a) Sensitivity Analysis: This encompasses evaluating different scenarios. The “Scenarios” tool of Process Simulator makes sensitivity analysis easier. It is important to identify how the system responds to these different scenarios so that a proper risk assessment and management principles are established. Sensitivity analysis will provide the analyst with an insight of the system’s resilience and will help determine the factors of a failing system. When performing these ‘what if’ scenarios, be wary to identify what are the effects of these scenarios in terms of cost, resource utilization, cycle time and volume.
b) Resource Management: Simulation will allow the analysis of current of future re-sourcing strategies, evaluate their utilization and identify possible bottleneck or excess idle situation. Using the scenario properties of the application, the simulation can be run for different resource settings and average resource usage cost can be estimated.
c) Costing and Pricing: Simulation will aid the analyst with determining or tracing the cost amount of an entity (service or similar deliverable). This can be used for budgeting purposes, to complement managerial accounting estimates, or as a base to price a service provided.
d) ROI - Capital Investments: One of the most important selling points of simulation is to replace costly pilot implementations of capital investments (in particular when investing in information technology solutions). Simulation can provide the estimated impact of a pilot implementation; however it has the downfall that appropriate feedback is not collected. Therefore, it might not be suggested to use simulation for iterative technology design methods.
e) Budgeting: By analyzing throughput volumes and average unit costs, simulation can be a complementary tool for budgeting.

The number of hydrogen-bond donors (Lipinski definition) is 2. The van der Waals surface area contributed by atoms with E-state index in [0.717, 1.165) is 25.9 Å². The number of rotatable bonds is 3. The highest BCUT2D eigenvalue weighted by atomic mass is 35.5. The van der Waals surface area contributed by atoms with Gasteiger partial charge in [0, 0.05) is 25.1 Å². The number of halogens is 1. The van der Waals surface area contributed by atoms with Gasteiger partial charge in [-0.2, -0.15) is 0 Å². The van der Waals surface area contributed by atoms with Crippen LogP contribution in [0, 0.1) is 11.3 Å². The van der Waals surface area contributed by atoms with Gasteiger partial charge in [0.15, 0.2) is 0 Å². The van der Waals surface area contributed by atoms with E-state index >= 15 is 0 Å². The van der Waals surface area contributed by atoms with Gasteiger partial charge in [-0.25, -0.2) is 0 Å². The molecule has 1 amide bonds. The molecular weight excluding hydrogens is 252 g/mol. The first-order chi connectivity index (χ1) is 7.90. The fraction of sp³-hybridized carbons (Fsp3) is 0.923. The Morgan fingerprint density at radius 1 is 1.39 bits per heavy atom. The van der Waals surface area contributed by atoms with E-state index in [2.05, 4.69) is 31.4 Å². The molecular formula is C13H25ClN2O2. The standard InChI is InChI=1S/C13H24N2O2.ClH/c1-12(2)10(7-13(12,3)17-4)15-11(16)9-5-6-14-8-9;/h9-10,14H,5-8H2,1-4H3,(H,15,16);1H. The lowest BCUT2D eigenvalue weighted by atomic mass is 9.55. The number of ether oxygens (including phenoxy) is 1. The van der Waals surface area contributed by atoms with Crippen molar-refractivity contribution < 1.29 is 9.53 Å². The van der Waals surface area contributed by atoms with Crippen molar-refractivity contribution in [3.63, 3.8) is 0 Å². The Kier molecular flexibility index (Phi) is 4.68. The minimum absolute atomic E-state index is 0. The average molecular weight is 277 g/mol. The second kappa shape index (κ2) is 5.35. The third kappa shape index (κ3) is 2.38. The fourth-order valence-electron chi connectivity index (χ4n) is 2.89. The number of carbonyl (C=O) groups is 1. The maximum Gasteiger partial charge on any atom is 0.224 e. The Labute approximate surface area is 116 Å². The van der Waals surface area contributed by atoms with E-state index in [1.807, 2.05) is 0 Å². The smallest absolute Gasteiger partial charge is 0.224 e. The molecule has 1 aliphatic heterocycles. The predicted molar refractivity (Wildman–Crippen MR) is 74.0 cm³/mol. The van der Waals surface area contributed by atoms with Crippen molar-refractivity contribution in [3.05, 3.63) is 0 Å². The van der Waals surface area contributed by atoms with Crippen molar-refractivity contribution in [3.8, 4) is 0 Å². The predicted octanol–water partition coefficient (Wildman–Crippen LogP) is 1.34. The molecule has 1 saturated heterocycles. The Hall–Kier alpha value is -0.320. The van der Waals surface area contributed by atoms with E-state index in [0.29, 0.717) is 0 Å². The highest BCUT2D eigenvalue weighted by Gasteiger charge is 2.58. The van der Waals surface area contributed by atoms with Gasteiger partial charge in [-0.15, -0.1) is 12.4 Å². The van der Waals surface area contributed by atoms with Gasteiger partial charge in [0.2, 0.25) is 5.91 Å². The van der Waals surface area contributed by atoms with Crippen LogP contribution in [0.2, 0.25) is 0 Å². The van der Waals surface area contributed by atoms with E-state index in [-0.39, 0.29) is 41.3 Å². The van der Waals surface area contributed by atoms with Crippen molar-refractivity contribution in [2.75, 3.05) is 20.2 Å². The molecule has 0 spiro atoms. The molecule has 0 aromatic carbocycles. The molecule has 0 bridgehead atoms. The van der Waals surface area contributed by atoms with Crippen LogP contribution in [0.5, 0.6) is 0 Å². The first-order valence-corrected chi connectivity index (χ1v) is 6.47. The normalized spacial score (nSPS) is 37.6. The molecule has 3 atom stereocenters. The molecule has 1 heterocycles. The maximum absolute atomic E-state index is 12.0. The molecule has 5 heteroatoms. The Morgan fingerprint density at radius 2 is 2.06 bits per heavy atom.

f) Long term strategic planning. By using all of the above examples, simulation can be a powerful tool to look into the long term operation and simulate the effects of price increases or inflation, scarcity of resources, and different marketing strategies (aggressive sales, niche market, etc). That broad perspective of comparing costs/benefits, resource needs, assessing feasibility, properly managing the risk identified, identifying feedback loops (cause/effect), and steering the organization’s operation into the established vision/mission will be greatly incremented by using simulation as a complementary strategic management tool.

It is important to remember that simulation is undertaken on a fully ideal or ‘vacuum’ environment. Therefore it is critical to establish the goal, scope, assumptions, constraints and limitations of every simulation study. After all, simulation is nothing else more than an “estimate”. Be wary of focusing too much on the details of the simulation and try to keep a holistic mindset. Always keep the ‘Big Picture’ in mind as suggested by P.Senge. My advise, have fun while you simulate. Think of simulation as your own RPG videogame where you get to be the master of your universe (sort of as in SimCity). Check out the free trial of Process Simulator 2009 and assess if simulation is appropriate for your workplace. Discuss the benefits of simulation with your management.

Good Luck!

(r) ProModel Corporation

Monday, October 5, 2009

My System Simulation Experience

I recently worked on a process improvement initiative using system simulation at my workplace. Some interesting results were obtained from using such tool in a white-collar service industry. Stay tuned ...

Saturday, August 29, 2009

More music to share

Also my other cousin, Hoss, has released a couple of new tracks on his my space site. You've gotta check it out too..